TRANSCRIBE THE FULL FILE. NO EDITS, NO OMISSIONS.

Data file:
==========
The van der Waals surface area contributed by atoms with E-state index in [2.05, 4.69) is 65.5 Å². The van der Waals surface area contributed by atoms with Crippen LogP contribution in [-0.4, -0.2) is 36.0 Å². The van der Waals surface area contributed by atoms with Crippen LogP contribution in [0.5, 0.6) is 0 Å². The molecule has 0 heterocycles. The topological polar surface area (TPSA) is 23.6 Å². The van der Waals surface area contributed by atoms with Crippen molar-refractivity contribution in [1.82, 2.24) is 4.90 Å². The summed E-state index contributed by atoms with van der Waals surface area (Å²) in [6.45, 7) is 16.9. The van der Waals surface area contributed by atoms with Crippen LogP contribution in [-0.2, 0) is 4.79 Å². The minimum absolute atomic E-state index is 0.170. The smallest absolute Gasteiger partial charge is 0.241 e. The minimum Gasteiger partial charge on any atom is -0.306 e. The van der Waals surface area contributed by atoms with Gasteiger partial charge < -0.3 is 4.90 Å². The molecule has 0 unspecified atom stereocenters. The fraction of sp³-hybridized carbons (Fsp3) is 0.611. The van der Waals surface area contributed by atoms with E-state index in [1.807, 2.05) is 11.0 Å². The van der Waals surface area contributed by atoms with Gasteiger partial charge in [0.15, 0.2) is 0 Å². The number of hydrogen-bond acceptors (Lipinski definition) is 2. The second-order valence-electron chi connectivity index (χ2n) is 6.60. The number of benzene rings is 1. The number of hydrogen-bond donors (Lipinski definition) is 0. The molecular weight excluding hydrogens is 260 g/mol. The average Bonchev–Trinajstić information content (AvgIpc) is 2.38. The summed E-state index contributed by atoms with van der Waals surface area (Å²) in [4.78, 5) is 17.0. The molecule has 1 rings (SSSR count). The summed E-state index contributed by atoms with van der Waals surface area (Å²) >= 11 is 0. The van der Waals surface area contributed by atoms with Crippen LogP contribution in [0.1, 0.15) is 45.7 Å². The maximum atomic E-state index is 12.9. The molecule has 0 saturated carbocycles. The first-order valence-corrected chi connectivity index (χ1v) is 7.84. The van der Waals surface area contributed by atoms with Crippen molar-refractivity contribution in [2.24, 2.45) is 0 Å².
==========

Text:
The van der Waals surface area contributed by atoms with E-state index in [2.05, 4.69) is 65.5 Å². The van der Waals surface area contributed by atoms with Crippen LogP contribution in [-0.4, -0.2) is 36.0 Å². The van der Waals surface area contributed by atoms with Crippen LogP contribution in [0.5, 0.6) is 0 Å². The molecule has 0 heterocycles. The topological polar surface area (TPSA) is 23.6 Å². The van der Waals surface area contributed by atoms with Crippen molar-refractivity contribution in [1.82, 2.24) is 4.90 Å². The summed E-state index contributed by atoms with van der Waals surface area (Å²) in [6.45, 7) is 16.9. The van der Waals surface area contributed by atoms with Crippen LogP contribution in [-0.2, 0) is 4.79 Å². The minimum absolute atomic E-state index is 0.170. The smallest absolute Gasteiger partial charge is 0.241 e. The minimum Gasteiger partial charge on any atom is -0.306 e. The van der Waals surface area contributed by atoms with Gasteiger partial charge < -0.3 is 4.90 Å². The molecule has 0 unspecified atom stereocenters. The fraction of sp³-hybridized carbons (Fsp3) is 0.611. The van der Waals surface area contributed by atoms with E-state index in [1.807, 2.05) is 11.0 Å². The van der Waals surface area contributed by atoms with Gasteiger partial charge in [0.15, 0.2) is 0 Å². The number of hydrogen-bond acceptors (Lipinski definition) is 2. The second-order valence-electron chi connectivity index (χ2n) is 6.60. The number of benzene rings is 1. The number of hydrogen-bond donors (Lipinski definition) is 0. The molecular weight excluding hydrogens is 260 g/mol. The average Bonchev–Trinajstić information content (AvgIpc) is 2.38. The summed E-state index contributed by atoms with van der Waals surface area (Å²) in [4.78, 5) is 17.0. The molecule has 1 rings (SSSR count). The summed E-state index contributed by atoms with van der Waals surface area (Å²) >= 11 is 0. The van der Waals surface area contributed by atoms with Crippen LogP contribution in [0.1, 0.15) is 45.7 Å². The maximum atomic E-state index is 12.9. The molecule has 0 saturated carbocycles. The first-order valence-corrected chi connectivity index (χ1v) is 7.84. The van der Waals surface area contributed by atoms with Crippen molar-refractivity contribution in [2.24, 2.45) is 0 Å².